I feel dreadful today. I don’t know if I’m still bouncing back from all that blood that got drawn 48 hours ago. I’m anemic, so any amount of blood loss is usually detectable in my energy levels and feeling of stability and vitality. I’ve been dizzy, sleepy, wan, and fighting off a pervasive mild headache since the lab work without respite. I bet the stress of the situation doesn’t help my energy levels either.
This morning, I have a CAT scan followed by an MRI. They are both far away from home and will really throw a wrench in my normal routine. This entire week has been filled with appointments and alterations to my typical schedule and because structured routine is how I get through daily life and unexpected stressors (because having a predictable schedule lends stability and comfort to my anxious mind), it’s been tiring for my and taxing on my coping strategies. I’ll be really glad when I am back to my usual schedule, though next week is also odd, so it’ll be a couple weeks until that time.
Although it’s difficult for me to be flexible and I feel off-kilter when my routine is totally disrupted numerous days in a row, I imagine that it’s healthy for me to have to bend and tolerate planned and spontaneous changes. Being so routinized isn’t inherently a character flaw, but I think the more habitual and ingrained daily patterns are day in and day out, the less seamlessly and comfortably it is to deviate from them. I don’t want to be the type of person that feels in the verge of a meltdown when changes occur, and sometimes I am that person. I also don’t want to be so dead-set on maintaining my routine that my rigidity causes me to miss out on what would have been great opportunities for fun, love, growth, and “life.” I don’t just want to be alive and “getting through” life, I want to feel like I’m enjoying the life I’m living. An honest evaluation of the highs, lows, and typical days I’m living now teeters on the low end of that “enjoying” camp. Some days are better than others, largely dependent on how I feel. It would be great to be sitting a little more definitively in the enjoyment camp, rather than feel that some days, I’m just getting by. Hopefully, as I more rigorously pursue the causes behind my health issues and find more effective treatments, the burden of having to ignore feeling so awfully (so that it doesn’t pollute my mood) will be lifted. That’s a chronic drain on the ease of being naturally content, let alone for attaining happiness.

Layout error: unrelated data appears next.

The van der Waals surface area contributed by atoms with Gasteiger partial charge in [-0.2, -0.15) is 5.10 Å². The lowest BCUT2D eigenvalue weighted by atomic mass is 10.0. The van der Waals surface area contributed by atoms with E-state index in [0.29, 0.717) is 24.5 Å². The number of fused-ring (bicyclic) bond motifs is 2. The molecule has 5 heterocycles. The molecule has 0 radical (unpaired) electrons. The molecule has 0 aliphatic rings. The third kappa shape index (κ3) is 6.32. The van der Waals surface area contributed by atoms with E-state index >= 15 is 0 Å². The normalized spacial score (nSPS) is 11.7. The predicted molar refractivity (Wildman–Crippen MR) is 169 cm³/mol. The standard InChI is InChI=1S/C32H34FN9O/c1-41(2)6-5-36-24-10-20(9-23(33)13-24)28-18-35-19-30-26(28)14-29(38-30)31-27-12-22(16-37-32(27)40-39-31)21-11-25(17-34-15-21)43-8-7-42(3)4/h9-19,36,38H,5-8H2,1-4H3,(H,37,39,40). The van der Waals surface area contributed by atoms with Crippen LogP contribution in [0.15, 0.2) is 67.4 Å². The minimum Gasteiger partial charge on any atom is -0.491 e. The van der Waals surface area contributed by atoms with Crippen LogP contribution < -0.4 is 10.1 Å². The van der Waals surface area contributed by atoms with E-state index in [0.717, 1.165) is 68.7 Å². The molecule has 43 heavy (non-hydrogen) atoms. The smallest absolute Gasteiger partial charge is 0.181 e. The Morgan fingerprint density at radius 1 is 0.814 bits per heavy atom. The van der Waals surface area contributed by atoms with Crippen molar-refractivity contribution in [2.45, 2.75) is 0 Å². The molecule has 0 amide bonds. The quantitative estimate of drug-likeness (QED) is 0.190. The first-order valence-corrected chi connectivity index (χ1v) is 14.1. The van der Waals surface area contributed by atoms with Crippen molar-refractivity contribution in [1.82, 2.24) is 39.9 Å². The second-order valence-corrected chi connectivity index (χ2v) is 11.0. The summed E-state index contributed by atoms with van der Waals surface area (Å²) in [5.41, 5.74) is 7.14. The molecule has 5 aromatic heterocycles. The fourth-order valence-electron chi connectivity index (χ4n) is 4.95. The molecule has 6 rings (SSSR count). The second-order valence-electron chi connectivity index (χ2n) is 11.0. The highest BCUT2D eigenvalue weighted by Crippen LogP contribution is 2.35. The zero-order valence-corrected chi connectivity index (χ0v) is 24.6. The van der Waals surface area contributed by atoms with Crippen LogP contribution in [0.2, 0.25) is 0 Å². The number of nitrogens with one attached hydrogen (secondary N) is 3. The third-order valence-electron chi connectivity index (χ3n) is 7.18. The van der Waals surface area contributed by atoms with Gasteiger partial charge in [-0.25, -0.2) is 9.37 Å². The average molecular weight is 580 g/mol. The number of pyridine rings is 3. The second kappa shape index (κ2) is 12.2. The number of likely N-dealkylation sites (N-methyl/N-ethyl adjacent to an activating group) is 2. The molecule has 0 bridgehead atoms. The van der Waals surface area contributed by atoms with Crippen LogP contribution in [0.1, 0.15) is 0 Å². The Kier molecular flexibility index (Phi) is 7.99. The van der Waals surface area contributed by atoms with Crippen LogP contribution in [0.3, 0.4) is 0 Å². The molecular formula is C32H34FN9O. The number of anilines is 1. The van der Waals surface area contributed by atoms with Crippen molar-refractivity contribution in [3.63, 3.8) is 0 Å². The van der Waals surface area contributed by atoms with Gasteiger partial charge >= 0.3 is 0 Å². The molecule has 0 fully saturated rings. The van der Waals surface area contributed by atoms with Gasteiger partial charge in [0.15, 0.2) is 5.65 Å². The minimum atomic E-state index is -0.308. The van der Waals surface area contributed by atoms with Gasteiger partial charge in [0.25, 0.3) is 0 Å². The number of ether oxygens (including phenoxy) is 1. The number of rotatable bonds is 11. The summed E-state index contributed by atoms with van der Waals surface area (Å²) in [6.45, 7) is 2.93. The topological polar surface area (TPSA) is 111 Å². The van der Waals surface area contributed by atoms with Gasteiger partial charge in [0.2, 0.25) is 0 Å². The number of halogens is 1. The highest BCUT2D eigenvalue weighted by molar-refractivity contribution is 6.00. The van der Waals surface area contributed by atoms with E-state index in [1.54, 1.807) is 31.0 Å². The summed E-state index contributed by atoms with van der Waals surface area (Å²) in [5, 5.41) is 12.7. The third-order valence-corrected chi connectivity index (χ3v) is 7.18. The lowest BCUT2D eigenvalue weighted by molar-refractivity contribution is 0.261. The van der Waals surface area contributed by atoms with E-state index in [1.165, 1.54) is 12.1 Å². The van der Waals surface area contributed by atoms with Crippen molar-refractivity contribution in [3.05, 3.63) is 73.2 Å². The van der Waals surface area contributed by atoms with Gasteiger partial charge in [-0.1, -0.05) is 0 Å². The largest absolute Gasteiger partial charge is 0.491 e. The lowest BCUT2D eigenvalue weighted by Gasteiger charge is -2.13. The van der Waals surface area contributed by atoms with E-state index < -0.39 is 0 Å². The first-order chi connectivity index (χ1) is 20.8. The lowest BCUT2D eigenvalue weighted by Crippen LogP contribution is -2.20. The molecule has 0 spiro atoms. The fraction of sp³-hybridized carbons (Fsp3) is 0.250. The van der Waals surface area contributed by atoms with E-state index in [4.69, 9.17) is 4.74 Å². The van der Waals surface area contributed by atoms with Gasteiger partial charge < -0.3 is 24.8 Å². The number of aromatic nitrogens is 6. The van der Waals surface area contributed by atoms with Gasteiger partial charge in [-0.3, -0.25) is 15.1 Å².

All of this talk about happiness makes me think of the near opposite side of the coin, depression. I’m still awaiting an appointment with the psychiatrist at the medication clinic where I was attending psychotherapy. After the infuriating conversation with my therapist about my demotion off the wait list for strikes against me that I had not been forewarned of and getting ranked as the least urgent category of cases, my therapist listened to my grievances that I did my best to share calmly, concisely, and passionately using logos, ethos, and pathos, and advocated for my reinstatement at a higher position on the wait list. She didn’t have to stick her neck out for me, but she did, and I was told I’d get a call about an appointment. I finally got one last week, and scheduled a consult with the psychiatrist to discuss pharmacological options to potentially add as an adjunct to my treatment of depression, anxiety, PTSD, insomnia, and ADHD. Since I’ve had severe adverse reactions to antidepressants in the past, I’m rightfully wary of trying them again. However, it’s been a decade, so I’m open to discussing options. There are likely new and improved medications on the market and my own neurophysiology might be in a better place to tolerate pharmacological agents now. It’s common for children and adolescents to respond unfavorably to these types of medicines, but now that I’m an adult, my outcome may be better.
I better save my energy for my diagnostic imaging scans this morning and the inevitable car sickness, waiting, and sensory overload of the facilities. I’m in for a long day.